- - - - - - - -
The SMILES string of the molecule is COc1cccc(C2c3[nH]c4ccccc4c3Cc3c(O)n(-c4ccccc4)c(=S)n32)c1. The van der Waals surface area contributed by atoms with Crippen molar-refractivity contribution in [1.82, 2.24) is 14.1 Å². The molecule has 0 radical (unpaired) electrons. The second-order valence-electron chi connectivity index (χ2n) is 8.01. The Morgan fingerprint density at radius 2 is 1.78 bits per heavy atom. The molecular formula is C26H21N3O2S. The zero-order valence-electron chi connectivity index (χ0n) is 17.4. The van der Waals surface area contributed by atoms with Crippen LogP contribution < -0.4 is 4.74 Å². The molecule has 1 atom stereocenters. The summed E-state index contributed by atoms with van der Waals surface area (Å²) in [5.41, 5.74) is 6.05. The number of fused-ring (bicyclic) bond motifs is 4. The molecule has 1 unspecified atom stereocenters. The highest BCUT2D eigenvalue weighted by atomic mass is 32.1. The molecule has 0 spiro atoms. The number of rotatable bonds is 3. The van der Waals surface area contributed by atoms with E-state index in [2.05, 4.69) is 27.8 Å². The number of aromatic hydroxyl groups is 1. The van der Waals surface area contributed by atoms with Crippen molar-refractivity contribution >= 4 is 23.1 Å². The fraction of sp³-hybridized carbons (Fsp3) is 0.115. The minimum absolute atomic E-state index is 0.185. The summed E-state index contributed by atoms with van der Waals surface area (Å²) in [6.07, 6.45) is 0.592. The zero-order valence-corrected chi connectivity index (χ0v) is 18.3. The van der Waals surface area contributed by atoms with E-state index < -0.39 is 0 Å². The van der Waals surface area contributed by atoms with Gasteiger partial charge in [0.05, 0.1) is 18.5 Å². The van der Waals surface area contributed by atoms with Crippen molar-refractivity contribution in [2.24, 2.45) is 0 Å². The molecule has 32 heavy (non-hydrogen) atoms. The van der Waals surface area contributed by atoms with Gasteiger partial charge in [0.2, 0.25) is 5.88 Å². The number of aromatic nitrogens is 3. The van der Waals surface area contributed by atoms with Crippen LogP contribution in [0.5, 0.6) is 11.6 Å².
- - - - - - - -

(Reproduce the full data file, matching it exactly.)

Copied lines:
The SMILES string of the molecule is COc1cccc(C2c3[nH]c4ccccc4c3Cc3c(O)n(-c4ccccc4)c(=S)n32)c1. The van der Waals surface area contributed by atoms with Crippen molar-refractivity contribution in [1.82, 2.24) is 14.1 Å². The molecule has 0 radical (unpaired) electrons. The second-order valence-electron chi connectivity index (χ2n) is 8.01. The Morgan fingerprint density at radius 2 is 1.78 bits per heavy atom. The molecular formula is C26H21N3O2S. The zero-order valence-electron chi connectivity index (χ0n) is 17.4. The van der Waals surface area contributed by atoms with Crippen LogP contribution < -0.4 is 4.74 Å². The molecule has 1 atom stereocenters. The summed E-state index contributed by atoms with van der Waals surface area (Å²) in [5.41, 5.74) is 6.05. The number of fused-ring (bicyclic) bond motifs is 4. The molecule has 1 unspecified atom stereocenters. The highest BCUT2D eigenvalue weighted by atomic mass is 32.1. The molecule has 0 spiro atoms. The number of rotatable bonds is 3. The van der Waals surface area contributed by atoms with E-state index in [2.05, 4.69) is 27.8 Å². The number of aromatic hydroxyl groups is 1. The van der Waals surface area contributed by atoms with Crippen molar-refractivity contribution >= 4 is 23.1 Å². The fraction of sp³-hybridized carbons (Fsp3) is 0.115. The minimum absolute atomic E-state index is 0.185. The summed E-state index contributed by atoms with van der Waals surface area (Å²) in [6.07, 6.45) is 0.592. The zero-order valence-corrected chi connectivity index (χ0v) is 18.3. The van der Waals surface area contributed by atoms with E-state index < -0.39 is 0 Å². The van der Waals surface area contributed by atoms with Gasteiger partial charge in [0.05, 0.1) is 18.5 Å². The van der Waals surface area contributed by atoms with Crippen molar-refractivity contribution in [2.24, 2.45) is 0 Å². The molecule has 32 heavy (non-hydrogen) atoms. The van der Waals surface area contributed by atoms with Gasteiger partial charge in [0.2, 0.25) is 5.88 Å². The number of aromatic nitrogens is 3. The van der Waals surface area contributed by atoms with Crippen LogP contribution in [0.5, 0.6) is 11.6 Å².